My cheating boyfriend was scammed out of £500k while having an affairAugust 4, 2023
My boyfriend told me he’d been scammed out of £500,000 by an investment firm – but I didn’t know he was being conned by his secret Tinder lover who went to amazing lengths to keep him wriggling on the hook
- The man is thought to have been the victim of a sophisticated group of conmen
- Have you been conned by a fake lover? Email [email protected]
A man who had a secret love affair with a woman he met on Tinder was scammed out of £500,000 – before she then faked her own death in a ruthless bid to continue ripping him off.
The victim was tricked over several years after going behind the back of his partner of 15 years to pursue a sexual relationship with a ‘much younger woman’ from a ‘wealthy background’.
Have you been a victim of a con while trying to hide your affair?
Did scammers rip you off while you were trying to hide something from your lover? Tell your story by emailing [email protected]
During their lengthy fling, the man splashed out tens of thousands of pounds on his new ‘lover’, who convinced him she was in a witness protection programme after becoming embroiled with a ‘drugs gang’ during her time as a prostitute.
The honey-trapper even convinced her ‘intelligent’ target to ‘pay for her university degree’ by claiming she wanted to turn her life around and train to become a paramedic, while he lied to his partner and claimed he was pumping money into an internet investment firm in a bid to hide his affair.
After faking her own death, the woman’s ‘daughter’ then continued the costly charade, this time telling the victim – who is not being named – she needed help wrapping up her mother’s affairs.
Conmen, claiming to be lawyers, then told the man he was the beneficiary of his dead girlfriend’s ‘trust fund’ – and convinced him to pay hundreds of thousands of pounds in ‘legal fees’ without ever getting anything back in return.
Then, as if by miracle, the man’s girlfriend ‘came back to life’, emailing him a photo of herself – as the gang behind the brutal scam attempted, and failed, to continue milking their victim’s bank account.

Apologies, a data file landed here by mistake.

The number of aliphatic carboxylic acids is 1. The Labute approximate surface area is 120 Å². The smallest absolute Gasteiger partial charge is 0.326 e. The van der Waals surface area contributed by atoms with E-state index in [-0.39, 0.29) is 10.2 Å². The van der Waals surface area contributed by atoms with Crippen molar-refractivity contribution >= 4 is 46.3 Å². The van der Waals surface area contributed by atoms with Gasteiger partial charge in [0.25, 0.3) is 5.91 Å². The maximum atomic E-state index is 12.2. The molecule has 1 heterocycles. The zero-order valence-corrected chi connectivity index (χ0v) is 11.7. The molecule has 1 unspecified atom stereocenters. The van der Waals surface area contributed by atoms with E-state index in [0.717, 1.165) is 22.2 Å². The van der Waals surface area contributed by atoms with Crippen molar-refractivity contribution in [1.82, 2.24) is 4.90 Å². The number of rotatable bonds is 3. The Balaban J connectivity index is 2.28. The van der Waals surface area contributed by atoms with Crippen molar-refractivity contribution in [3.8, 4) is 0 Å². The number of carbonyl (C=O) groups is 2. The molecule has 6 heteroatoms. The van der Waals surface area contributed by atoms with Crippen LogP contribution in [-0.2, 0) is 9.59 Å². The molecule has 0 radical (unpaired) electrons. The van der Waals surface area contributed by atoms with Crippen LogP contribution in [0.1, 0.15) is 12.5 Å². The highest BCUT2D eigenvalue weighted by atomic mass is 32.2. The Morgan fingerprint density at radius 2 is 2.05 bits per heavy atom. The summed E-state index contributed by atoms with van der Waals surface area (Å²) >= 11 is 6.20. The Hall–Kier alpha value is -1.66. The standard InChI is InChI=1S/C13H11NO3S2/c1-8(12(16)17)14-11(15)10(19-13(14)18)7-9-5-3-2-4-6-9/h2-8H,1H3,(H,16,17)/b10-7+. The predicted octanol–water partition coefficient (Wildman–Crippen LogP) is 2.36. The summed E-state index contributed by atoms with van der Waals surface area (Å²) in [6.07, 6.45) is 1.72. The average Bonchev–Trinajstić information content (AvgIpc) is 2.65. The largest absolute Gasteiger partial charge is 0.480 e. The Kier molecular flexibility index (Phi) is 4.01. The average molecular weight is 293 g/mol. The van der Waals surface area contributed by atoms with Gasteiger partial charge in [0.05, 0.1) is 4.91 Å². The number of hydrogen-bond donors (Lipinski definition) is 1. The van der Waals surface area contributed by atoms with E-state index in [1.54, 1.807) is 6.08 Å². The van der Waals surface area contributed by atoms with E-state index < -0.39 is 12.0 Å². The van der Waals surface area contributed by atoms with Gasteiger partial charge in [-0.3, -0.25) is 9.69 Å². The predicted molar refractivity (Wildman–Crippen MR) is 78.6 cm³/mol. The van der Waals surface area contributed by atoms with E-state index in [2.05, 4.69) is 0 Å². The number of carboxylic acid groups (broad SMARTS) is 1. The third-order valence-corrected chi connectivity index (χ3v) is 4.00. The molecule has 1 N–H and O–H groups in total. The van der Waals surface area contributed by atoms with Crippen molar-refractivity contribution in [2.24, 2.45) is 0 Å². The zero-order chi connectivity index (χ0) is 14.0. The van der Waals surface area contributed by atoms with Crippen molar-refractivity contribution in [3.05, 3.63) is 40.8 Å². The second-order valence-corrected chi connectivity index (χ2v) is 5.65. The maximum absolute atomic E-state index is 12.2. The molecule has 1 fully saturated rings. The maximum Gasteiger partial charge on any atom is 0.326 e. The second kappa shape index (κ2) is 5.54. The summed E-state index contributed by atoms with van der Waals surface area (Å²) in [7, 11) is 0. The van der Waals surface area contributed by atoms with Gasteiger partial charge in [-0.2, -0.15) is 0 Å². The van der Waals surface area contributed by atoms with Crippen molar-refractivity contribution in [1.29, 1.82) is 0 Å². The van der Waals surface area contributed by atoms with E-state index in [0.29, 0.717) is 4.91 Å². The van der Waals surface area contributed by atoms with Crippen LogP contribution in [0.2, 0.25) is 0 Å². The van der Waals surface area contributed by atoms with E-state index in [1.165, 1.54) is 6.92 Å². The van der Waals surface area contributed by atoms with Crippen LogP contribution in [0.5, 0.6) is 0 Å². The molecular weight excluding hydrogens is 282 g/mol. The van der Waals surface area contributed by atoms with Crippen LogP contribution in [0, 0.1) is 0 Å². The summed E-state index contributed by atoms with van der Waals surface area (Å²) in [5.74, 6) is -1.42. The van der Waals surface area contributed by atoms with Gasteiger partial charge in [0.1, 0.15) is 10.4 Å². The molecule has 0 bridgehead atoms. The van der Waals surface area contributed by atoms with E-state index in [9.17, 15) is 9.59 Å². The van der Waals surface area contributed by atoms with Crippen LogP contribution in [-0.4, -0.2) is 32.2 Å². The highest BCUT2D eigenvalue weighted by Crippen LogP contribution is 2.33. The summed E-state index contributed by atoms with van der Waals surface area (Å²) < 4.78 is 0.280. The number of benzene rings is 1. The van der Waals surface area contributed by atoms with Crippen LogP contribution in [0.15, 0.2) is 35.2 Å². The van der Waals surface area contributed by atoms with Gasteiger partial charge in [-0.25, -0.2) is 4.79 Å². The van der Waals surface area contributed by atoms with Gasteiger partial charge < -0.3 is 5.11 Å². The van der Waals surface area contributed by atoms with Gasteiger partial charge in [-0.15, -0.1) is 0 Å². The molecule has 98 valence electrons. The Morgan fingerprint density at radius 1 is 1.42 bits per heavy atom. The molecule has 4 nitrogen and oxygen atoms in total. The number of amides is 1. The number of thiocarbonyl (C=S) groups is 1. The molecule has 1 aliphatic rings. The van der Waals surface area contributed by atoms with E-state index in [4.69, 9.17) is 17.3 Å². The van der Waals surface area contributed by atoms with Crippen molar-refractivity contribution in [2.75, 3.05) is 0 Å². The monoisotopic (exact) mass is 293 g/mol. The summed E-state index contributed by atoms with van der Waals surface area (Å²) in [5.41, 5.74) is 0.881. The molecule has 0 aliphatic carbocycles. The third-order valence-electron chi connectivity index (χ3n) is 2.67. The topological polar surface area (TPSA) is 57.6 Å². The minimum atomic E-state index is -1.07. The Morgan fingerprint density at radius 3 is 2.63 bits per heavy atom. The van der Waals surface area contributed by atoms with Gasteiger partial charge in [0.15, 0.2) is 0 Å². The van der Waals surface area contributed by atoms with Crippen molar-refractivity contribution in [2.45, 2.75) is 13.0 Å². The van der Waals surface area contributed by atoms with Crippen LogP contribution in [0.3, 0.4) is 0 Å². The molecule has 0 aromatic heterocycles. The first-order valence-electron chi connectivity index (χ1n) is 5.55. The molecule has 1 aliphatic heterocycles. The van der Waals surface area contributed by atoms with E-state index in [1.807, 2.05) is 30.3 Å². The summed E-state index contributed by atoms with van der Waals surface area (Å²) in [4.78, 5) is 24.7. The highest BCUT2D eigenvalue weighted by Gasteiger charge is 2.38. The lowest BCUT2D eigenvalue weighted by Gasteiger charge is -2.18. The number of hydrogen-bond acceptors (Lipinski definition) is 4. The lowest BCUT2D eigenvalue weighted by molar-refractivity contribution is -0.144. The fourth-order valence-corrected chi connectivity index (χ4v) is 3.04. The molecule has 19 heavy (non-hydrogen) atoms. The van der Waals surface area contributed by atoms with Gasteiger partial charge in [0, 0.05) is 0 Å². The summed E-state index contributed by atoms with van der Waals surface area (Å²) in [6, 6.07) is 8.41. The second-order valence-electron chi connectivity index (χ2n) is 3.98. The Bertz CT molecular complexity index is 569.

All of it – the girlfriend, her daughter, the lawyers, the university course – was a rouse by a gang of sophisticated crooks.
The woman was stunned to learn her partner’s secret – he had been paying money to a woman he met on Tinder
The shocking story was revealed in the most unlikely place – the letters section to the Daily Telegraph’s consumer champion, Katie Morley.
The column is full of stories about people’s day-to-day money woes, ranging from readers asking how to get insurance companies to stump up after falling foul to pickpockets on holiday, to a person waiting for a refund from British Airways for a year.
The astonishing story came when an anonymous reader wrote to Ms Morley with concerns about their partner, who they feared had been ‘scammed’.
In the letter, the person described how her partner had insisted he had invested ‘a significant amount money’ in an online investment firm.
‘After four years he wanted to withdraw some money, and he was told a lawyer needed to become involved,’ the reader wrote. ‘He has now paid the investment firm, and the lawyer, a combined £500,000. Then the website disappeared.
‘Fearing this was a scam, I urged him to contact Action Fraud. He really wasn’t convinced, but ultimately he did make contact and was given a reference number. About three months ago he received a call from ‘Action Fraud’. He was asked to pay £900 and was told his case was not fraud.
She was shocked to learn the truth: ‘I said all along he was being scammed, but he didn’t want to believe it’
‘I said all along he was being scammed, but he didn’t want to believe it. He is a very intelligent and proud man who, I think, feels extremely stupid and embarrassed.’
Ms Morley investigated the claim, speaking to the partner – who then made the sensational confession he had been having an affair.
‘He warned me this was going to be one of the strangest conversations I’d ever had in my life, and he wasn’t far wrong,’ wrote Ms Morley.
The consumer champion goes on to reveal how the male told her about how he had lied to his partner about his ‘investment’ – and how his younger lover’s teenage daughter then came ‘out of the woodwork’ following the ‘death’ of her mother.
Delving deeper into the story, Ms Morley analysed the death certificate of the man’s lover – which proved to be fake, with a medical report having claimed an autopsy was been performed a year before the woman died.
Astonishingly, the man confessed that police had warned him back in 2019 that he was being scammed, Ms Morley said, and that the fraudsters went to ‘great lengths to convince him’ his girlfriend was real.
After proving letters he received from his ‘bank’, and ‘Action Fraud’ were also all fakes, the man was told to block all the numbers of the ‘fictitious lawyers’ who were trying to call him and extract more cash from the unwitting mark.
The story took a stranger twist when the man’s alleged lover claimed to have come back from the dead
Then, Ms Morley said something happened that left ‘both our jaws on the floor: his girlfriend miraculously came back to life’ in what she is convinced was an effort by scammers to continue to siphon more cash from their victim.
The investigation into the con revealed the man had made a staggering 4,000 payments from his Lloyds bank account to the conmen.
Lloyds has since refunded £150,000 – about half of the cash the man gave his ‘girlfriend’ during the phase of the scam where she was ‘still alive’, Ms Morley added.
However, the banking giant said it will not refund any of the money he lost after the police warned him in 2019 he was being scammed.
Have you been the victim of an outlandish con and want to tell your story? Email [email protected]
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